Dear Committee Members
Last week at the public library I found a copy of a novel recommended to me by a friend who works in a university library, Readersguide. Composed entirely in letters, Dear Committee Members by Julie Schumacher, manages to tell most of what happens to the writer of all these letters of recommendation, the fictional Jason Fitger, who is a professor in the English department of a small Midwestern college.
Many of the letters are instantly recognizable to anyone who has, like me, worked at a small Midwestern college: the one for which the student asked for the letter only a few days before the deadline (often over Thanksgiving), the form that asks big questions but only allows two lines of type for each one, and the kind that nobody really reads but everybody requires, as Fitger puts it “to satisfy our university’s endless requests for redundant documentation.”
I got a little ticked off just reading some of the letters in the first section because I was reminded of similar ones I’d had to write. But then, in the second section, the fictional Fitger starts garnering my sympathy with letters like one he writes for his student applying to MFA programs, which are ludicrously difficult to get into:
“Iris Temple has applied to your MFA program in fiction and has asked me to support, via this LOR, her application. I find this difficult to do, not because Ms Temple is unqualified (she is a gifted and disciplined writer and has published several stories in appropriately obscure venues) but because your program at Torreforde State offers its graduate writers no funding or aid of any kind—an unconscionable act of piracy and a grotesque, systemic abuse of vulnerable students, to who you extend the false hope that writing a $50,000 check to your institution will be the first step toward artistic success.”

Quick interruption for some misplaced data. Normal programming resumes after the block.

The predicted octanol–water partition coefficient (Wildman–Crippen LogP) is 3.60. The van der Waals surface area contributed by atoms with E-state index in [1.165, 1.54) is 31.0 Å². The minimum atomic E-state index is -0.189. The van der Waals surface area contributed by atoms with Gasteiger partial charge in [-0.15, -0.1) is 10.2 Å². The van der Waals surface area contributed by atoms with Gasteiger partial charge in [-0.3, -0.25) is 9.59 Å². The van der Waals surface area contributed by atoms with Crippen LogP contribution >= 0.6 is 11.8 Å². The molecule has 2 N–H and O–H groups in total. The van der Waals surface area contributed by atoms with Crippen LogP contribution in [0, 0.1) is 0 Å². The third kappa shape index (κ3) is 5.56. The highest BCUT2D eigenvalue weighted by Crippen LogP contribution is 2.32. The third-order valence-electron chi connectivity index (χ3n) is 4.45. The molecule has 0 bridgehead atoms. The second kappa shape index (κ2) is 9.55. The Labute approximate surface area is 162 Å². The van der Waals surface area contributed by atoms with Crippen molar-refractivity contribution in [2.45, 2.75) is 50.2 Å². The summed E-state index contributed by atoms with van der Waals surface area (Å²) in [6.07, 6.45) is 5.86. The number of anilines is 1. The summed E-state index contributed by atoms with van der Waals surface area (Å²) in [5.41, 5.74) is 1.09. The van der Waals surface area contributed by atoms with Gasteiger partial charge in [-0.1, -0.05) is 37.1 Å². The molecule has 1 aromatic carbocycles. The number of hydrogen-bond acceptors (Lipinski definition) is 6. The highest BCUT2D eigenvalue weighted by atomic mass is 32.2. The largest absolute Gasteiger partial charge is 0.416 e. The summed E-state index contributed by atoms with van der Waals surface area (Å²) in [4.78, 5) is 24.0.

Finally I started actively rooting for Fitger when he writes to recommend a very junior colleague, “complying with your latest summons for superfluous information, I am, yes, thoroughly wiling to recommend Arabella McCoy for the position of teaching assistant mentor….You understand of course that Ms McCoy is a stranger to me….I have skimmed her CV and her letter of interest, both of which express the requisite theater-of-the-absurd language about pedagogy and the euphoria of learning. Suffering creature! By all means, yes, yes! I endorse her bid for the mentorship: may the bump in salary allow her to avoid scurvy by adding fruit to her diet once a week.”
By the final third of this slim volume, I was thoroughly in the spirit, enjoying Fitger’s temper tantrums as wish fulfillment. Especially this one, which echoes thoughts I’ve had but never articulated:
“In the context of the hiring freeze—purportedly imposed on all departments but inflicted mainly on English and the Lilliputian units—and in light of our diminution via recent retirements, we can’t afford to sacrifice even one teaching colleague to the funeral pyre of administration. You want undergraduates who can write, think, and read? Stop pretending that writing can be taught across the curriculum by geologists and physicists who wouldn’t recognize a dependent clause if it bit them on the ass.”
I must add, however, that the only time I’ve ever seen anyone diagram a sentence was in the green room of the theater at my undergraduate college (small, Midwestern) when a friend who now teaches physics at the college where I work (small, Midwestern) showed me how to do it.
If you’ve ever worked at a college or university, now that spring break season is upon us is a good time to enjoy the fictional ravings of someone who has more letters of recommendation to write than you do, and a less pleasant office to write them in.